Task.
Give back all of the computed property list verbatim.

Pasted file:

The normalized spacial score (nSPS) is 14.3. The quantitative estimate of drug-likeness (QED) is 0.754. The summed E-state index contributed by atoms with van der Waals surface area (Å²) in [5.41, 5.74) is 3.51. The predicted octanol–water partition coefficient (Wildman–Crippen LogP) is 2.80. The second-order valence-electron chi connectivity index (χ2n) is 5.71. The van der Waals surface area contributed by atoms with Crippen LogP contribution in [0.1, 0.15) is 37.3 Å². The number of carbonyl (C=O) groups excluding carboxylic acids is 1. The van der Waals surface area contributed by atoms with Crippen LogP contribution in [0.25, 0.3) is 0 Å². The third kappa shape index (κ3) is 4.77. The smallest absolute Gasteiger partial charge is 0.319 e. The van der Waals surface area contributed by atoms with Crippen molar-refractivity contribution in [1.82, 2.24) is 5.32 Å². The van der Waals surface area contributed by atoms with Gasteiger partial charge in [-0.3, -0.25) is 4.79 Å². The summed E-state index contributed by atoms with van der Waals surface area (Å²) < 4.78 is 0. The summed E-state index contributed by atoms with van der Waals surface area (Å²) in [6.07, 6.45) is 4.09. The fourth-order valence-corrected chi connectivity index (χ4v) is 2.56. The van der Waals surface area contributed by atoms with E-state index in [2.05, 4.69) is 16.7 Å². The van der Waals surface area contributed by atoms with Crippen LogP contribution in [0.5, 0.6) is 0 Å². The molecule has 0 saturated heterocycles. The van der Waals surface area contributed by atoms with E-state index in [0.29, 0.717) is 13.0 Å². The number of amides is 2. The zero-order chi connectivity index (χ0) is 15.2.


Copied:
The normalized spacial score (nSPS) is 14.3. The quantitative estimate of drug-likeness (QED) is 0.754. The summed E-state index contributed by atoms with van der Waals surface area (Å²) in [5.41, 5.74) is 3.51. The predicted octanol–water partition coefficient (Wildman–Crippen LogP) is 2.80. The second-order valence-electron chi connectivity index (χ2n) is 5.71. The van der Waals surface area contributed by atoms with Crippen LogP contribution in [0.1, 0.15) is 37.3 Å². The number of carbonyl (C=O) groups excluding carboxylic acids is 1. The van der Waals surface area contributed by atoms with Crippen LogP contribution in [0.25, 0.3) is 0 Å². The third kappa shape index (κ3) is 4.77. The smallest absolute Gasteiger partial charge is 0.319 e. The van der Waals surface area contributed by atoms with Crippen molar-refractivity contribution in [1.82, 2.24) is 5.32 Å². The van der Waals surface area contributed by atoms with Gasteiger partial charge in [-0.3, -0.25) is 4.79 Å². The summed E-state index contributed by atoms with van der Waals surface area (Å²) < 4.78 is 0. The summed E-state index contributed by atoms with van der Waals surface area (Å²) in [6.07, 6.45) is 4.09. The fourth-order valence-corrected chi connectivity index (χ4v) is 2.56. The van der Waals surface area contributed by atoms with E-state index in [2.05, 4.69) is 16.7 Å². The van der Waals surface area contributed by atoms with Crippen LogP contribution in [0.5, 0.6) is 0 Å². The molecule has 0 saturated heterocycles. The van der Waals surface area contributed by atoms with E-state index in [0.29, 0.717) is 13.0 Å². The number of amides is 2. The zero-order chi connectivity index (χ0) is 15.2.